Dataparallel for loop


Hey Rustaceans,

I hope you can help me.

I’ve finally found the time to dive into Rust and so far I’m liking it a lot. For my first project I choose to port smallpt, a tiny very basic path tracer, from C++ to Rust.
By now I’ve successfully ported the whole thing, but I’m stuck on making it run on multiple processors. The path tracer essentially loops over all pixels and calculates them one at a time, so

for y in 0..height {
    for x in 0..width {
        let pixel_index = x + (height - y - 1) * width;
        <render pixel > } }

and I would like to make it something along the lines of

for y in 0..height {
    parallel for x in 0..width {
        let pixel_index = x + (height - y - 1) * width;
        <render pixel> } }

The pixel itself is just a POD struct with 3xf64 and the scene itself is completely immutable.

I’ve tried reading the introduction for rust, but didn’t find anything specifically targeting dataparallel. I’ve also googled the issue, but all the posts I find are two years old so not really written in the same Rust that we have today. :wink:

Could anyone guide me towards a solution?



Write the code in OpenCl and just call it from rust :wink:

Rust is not really made for this kind of parallelization. Instead of executing for-loops in parallel (opencl is perfect for that) it has the capability to run different tasks and let them communicate efficiently.
Most rendering algorithms split the whole image into a few blocks (you can use lines for simplicity) and then render these.
You can use ScopedThreadpool from the threadpool crate.


It’s not true that Rust is not made for this! std::thread::scoped should handle this very well.

I’m sure there are others that can do this better than me, but please see my example (and give improvement suggestions).

Push thread creation to the top level, because these are not lightweight. Sharing read-only data is effortless, and partitioning out the correct part of the mutable result array is done using the .chunks_mut() iterator.

Of course the inner loop should use iterators over the slices as well, but this is just an example.


Yes, but there is no keyword or function to automatically run loops in parallel with a balanced amount of threads like openMP or C++'s experimental for_each do it.


There’s no built-in function, but the intention is that the language provides the tools required to write good libraries for it, e.g. I have simple_parallel that serves as a sketch/proof of concept of a few basic patterns. The thread pool in that library provides a way to distribute tasks over a limited number of threads, e.g. one might write the code in the OP (distributing work over 4 threads) as:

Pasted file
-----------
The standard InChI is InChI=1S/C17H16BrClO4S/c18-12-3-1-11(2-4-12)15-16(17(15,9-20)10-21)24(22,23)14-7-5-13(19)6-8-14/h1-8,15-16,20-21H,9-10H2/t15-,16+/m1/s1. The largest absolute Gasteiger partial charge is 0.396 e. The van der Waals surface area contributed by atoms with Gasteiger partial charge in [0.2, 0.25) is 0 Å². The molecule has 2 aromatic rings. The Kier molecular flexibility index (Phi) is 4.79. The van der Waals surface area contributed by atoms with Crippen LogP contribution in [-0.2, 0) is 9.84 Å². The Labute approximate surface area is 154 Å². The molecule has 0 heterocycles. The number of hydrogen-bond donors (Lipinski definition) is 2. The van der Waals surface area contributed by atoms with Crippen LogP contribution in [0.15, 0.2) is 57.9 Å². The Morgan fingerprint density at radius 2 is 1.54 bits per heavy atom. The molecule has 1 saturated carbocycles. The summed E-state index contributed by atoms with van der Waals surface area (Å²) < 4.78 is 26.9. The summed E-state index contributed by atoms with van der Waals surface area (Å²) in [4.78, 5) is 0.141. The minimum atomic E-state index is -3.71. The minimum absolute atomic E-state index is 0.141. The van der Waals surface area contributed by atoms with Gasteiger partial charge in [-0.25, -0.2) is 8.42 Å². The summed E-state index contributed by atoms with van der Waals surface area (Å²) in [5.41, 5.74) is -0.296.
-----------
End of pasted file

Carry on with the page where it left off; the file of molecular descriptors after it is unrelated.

let mut pool = simple_parallel::Pool::new(4);

pool.for_(0..height, |y| {
    for x in 0..width { ... }

Either way, Rust is actually designed to be really great for doing this sort of data parallelism well. E.g. my simple_parallel library can operate on essentially arbitrary iterators (as long as the elements are safe to send between threads), and, is free from data races and memory unsafety. (Well, I haven’t verified the unsafe code in detail, but I’m pretty sure it’s OK.)


std::thread::scoped is the basic building block that enables this properly, and it hasn’t been in place in this capacity in Rust for more than a few weeks! So the tools around that will come.


Fantastic! Thanks for all the replies and the examples. I’ll look them over and give feedback where appropriate. I figured I’d have to use a scoped thread in some way, but couldn’t wrap my head around attempting that + starting out with Rust’s data sharing concepts.
Regarding using OpenCL. The whole point of the current exercise is to learn Rust and learn some nice parallel memory handling practices that I can apply in C++ at work, so using OpenCL instead would be counter-productive to that goal. :smile: Dataparallelism is also something that I use for practically all of my projects, so having a solid understanding of how to do it in Rust is crucial going forward.


This was exactly what I needed. Thank you!
For beginners though you could change one thing. On l. 16 instead of looping from 0 to chunk_length, loop from 0 to result_chunk.len(), to make it clear to users that the result chunk actually has a size and that chunks_mut is not guaranteed to return a slice of size chunk_length. That it makes the code more robust to changes is just icing on the cake. :wink:


That’s a great improvement :slight_smile: